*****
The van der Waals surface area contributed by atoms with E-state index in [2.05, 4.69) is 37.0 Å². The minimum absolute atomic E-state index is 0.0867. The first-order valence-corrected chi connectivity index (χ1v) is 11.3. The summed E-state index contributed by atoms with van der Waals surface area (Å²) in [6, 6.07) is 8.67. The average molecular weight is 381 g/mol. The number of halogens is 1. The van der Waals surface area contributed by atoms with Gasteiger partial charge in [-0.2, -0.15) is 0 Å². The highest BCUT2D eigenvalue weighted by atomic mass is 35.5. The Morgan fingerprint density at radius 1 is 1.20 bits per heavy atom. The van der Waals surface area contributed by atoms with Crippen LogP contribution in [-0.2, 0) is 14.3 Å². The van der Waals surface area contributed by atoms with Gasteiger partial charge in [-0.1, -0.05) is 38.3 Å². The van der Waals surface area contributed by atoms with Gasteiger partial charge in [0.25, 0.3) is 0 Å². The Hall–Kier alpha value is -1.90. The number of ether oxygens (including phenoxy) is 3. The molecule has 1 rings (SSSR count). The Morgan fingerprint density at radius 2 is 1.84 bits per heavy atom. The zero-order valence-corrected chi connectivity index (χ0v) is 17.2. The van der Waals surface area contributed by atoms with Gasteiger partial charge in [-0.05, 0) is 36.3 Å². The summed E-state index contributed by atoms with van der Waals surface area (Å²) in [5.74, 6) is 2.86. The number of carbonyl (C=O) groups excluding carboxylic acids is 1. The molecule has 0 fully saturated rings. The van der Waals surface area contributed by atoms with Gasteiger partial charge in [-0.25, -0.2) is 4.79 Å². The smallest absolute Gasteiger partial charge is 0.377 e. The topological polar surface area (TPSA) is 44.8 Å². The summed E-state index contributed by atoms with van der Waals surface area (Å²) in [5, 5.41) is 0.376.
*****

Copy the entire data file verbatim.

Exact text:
The van der Waals surface area contributed by atoms with E-state index in [2.05, 4.69) is 37.0 Å². The minimum absolute atomic E-state index is 0.0867. The first-order valence-corrected chi connectivity index (χ1v) is 11.3. The summed E-state index contributed by atoms with van der Waals surface area (Å²) in [6, 6.07) is 8.67. The average molecular weight is 381 g/mol. The number of halogens is 1. The van der Waals surface area contributed by atoms with Gasteiger partial charge in [-0.2, -0.15) is 0 Å². The highest BCUT2D eigenvalue weighted by atomic mass is 35.5. The Morgan fingerprint density at radius 1 is 1.20 bits per heavy atom. The van der Waals surface area contributed by atoms with Crippen LogP contribution in [-0.2, 0) is 14.3 Å². The van der Waals surface area contributed by atoms with Gasteiger partial charge in [-0.1, -0.05) is 38.3 Å². The van der Waals surface area contributed by atoms with Gasteiger partial charge in [0.25, 0.3) is 0 Å². The Hall–Kier alpha value is -1.90. The number of ether oxygens (including phenoxy) is 3. The molecule has 1 rings (SSSR count). The Morgan fingerprint density at radius 2 is 1.84 bits per heavy atom. The zero-order valence-corrected chi connectivity index (χ0v) is 17.2. The van der Waals surface area contributed by atoms with Gasteiger partial charge in [-0.05, 0) is 36.3 Å². The summed E-state index contributed by atoms with van der Waals surface area (Å²) in [5.74, 6) is 2.86. The number of carbonyl (C=O) groups excluding carboxylic acids is 1. The molecule has 0 fully saturated rings. The van der Waals surface area contributed by atoms with Gasteiger partial charge in [-0.25, -0.2) is 4.79 Å². The smallest absolute Gasteiger partial charge is 0.377 e. The topological polar surface area (TPSA) is 44.8 Å². The summed E-state index contributed by atoms with van der Waals surface area (Å²) in [5, 5.41) is 0.376.